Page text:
Ty Narada for Dr. Kosso
The Minoans were a peaceful society
that flourished from about 2050 BC to 1470 BC. They lived primarily on
the large isle of Crete in the Mediterranean Sea. Their seat of
government was located at the town of Knossos and Men and women are
interpreted to have been equal without regard for race, sex, gender or
At some point in their cultural
development, the Myceneans adopted the Minoan goddesses and associated
these goddesses with their sky-god that the Greeks later called Zeus.
The Greeks believed that the female chthonic gods were older than their
Olympian gods and many speculate that the Greek god-system evolved from
the Minoan Earth goddess.
Many believe that the Mycenean
religion included offerings and sacrifices to the gods and some have
speculated that those offerings included human sacrifice based on
textual evidence and bones found outside tombs. [http://ancienthistory.about.com/gi/dynamic/offsite.htm?site=http://www.wsu.edu:8080/%7Edee/MINOA/WOMEN.HTM]
Urbanization dramatically changed
social relationships. Where biological relationships remained paramount
in rural areas, urbanized cultures adopted more abstract, unstable and
unequal associations. Those associations created a "class" society that
prioritized economics over kinship.
Social inequality resulted when
administrators, kings and priests controlled the wealth and assumed
more influential roles. While there is no evident social nobility in
the ancient world, class was an inherently unstable means of social
organization. Urban areas were divided into public and domestic spheres
but did not affect surrounding smaller tribal
The Minoans on Crete did not conform
male-dominated norm found elsewhere. Not only was Crete society based
equality, but archaeological evidence suggests that women played an
role in urban public life: Women were priestesses, functionaries,
administrators and participated in sports that would otherwise be
dominated by males. Boxing
and bull-jumping were the two most popular sports in Crete.
was a common theme found in Minoan wall paintings and vase sculptures.
object was to test one’s courage and agility by grabbing the bull's
and either mounting it or vaulting over it. A successful vaulter landed
her feet behind the bull. Illustrations of the sport emphasize grace,
and gymnastic skill more than bravery and both men and women
Women were equally represented as
skilled craftswomen, entrepreneurs, priestesses and were found among
the highest echelons of political
life. Evidence suggests that the priesthood was dominated by women.
the palace kings were male, Minoan society was not necessarily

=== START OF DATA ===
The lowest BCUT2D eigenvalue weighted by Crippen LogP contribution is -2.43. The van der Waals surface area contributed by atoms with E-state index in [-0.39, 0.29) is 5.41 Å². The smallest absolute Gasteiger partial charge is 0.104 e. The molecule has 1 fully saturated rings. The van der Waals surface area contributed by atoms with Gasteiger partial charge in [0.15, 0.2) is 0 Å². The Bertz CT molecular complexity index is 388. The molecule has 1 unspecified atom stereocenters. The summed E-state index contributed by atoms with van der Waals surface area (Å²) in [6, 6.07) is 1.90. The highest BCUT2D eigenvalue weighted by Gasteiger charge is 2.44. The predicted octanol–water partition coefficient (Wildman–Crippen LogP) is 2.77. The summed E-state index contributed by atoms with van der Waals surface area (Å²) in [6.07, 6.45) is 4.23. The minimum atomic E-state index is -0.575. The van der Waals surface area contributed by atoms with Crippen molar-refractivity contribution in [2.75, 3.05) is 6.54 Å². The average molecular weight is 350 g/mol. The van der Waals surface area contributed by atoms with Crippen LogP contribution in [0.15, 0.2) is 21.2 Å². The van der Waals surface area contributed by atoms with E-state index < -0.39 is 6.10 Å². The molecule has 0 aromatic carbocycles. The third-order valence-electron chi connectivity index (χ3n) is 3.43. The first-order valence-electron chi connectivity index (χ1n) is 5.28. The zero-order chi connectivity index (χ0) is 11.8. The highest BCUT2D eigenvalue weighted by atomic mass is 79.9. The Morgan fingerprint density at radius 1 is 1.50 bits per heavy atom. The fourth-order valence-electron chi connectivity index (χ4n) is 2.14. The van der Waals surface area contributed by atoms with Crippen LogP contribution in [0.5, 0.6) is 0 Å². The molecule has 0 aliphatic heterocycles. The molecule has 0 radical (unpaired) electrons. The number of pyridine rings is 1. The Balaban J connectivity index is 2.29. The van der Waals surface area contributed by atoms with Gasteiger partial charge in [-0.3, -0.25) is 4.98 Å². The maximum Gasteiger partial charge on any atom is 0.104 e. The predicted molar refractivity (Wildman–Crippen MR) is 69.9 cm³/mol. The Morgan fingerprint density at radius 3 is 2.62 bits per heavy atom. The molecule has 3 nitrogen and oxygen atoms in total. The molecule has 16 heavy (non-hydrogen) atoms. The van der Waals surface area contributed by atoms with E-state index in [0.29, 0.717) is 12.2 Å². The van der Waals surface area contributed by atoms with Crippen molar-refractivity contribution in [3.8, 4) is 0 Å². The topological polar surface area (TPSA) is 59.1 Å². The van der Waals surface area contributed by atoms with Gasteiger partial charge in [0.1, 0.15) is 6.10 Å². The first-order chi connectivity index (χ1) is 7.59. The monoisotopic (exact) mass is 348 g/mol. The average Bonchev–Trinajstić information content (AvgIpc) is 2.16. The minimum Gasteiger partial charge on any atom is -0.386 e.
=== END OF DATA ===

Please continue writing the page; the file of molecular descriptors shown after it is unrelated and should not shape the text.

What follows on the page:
Images retrieved from Cretan
settlements (in Asia Minor) reveal that Cretan society determined
lineage through the mother. Although it is not fact, the artifacts
supported by their goddess religion cause many archeologists to believe
that Minoan society was matrilineal.
While Minoan culture contains no
writings, music, or religious texts – there does exist an impressive
quantity of Minoan art that the Minoans surrounded themselves with.
Minoan art was intrinsically connected to the archetypes that rendered
We assume that the Minoans were the
first ancient culture to create art purely for its beauty rather than
its function. That beauty did not contain the religious and symbolic
oversaturation found in Middle Eastern and Egyptian art. Minoan art
served aesthetic and decorative purposes where Mesopotamian and Persian
art were created for religious reasons. Wall-sized paintings decorated
every room in Minoan palaces and art was
used for enjoyment. Artistic themes included unimportant, trivial
of everyday life, such as a cat hunting, sea creatures or sporting
In later societies we would expect to find representations of battles,
figures and events; Crete was an exception. The Minoan artist was
to render everyday details; someone bearing a vase or simply walking
a street. Crete produced for the sake of the art and not for
or superstitious reasons.
The Minoan approach can be applied
developments in Western culture. Mathematics and philosophy were both
for the sake of advancing knowledge and ‘that knowledge’ remained
nameless until the Greeks later invented it.
Without writings to decisively mark
the conclusion of Minoan society, we assume that the invasion by the
original Greeks/Mycenaeans from the mainland to the north, ended Minoan
isolation. Theological evidence suggests that the violent Mycenaeans
probably assimilated Minoan culture into their own but the assumption
has no factual basis.
The Bronze Age beginnings are dated
2000 BC to 1000 BC and are associated with the rise of the Mycenaean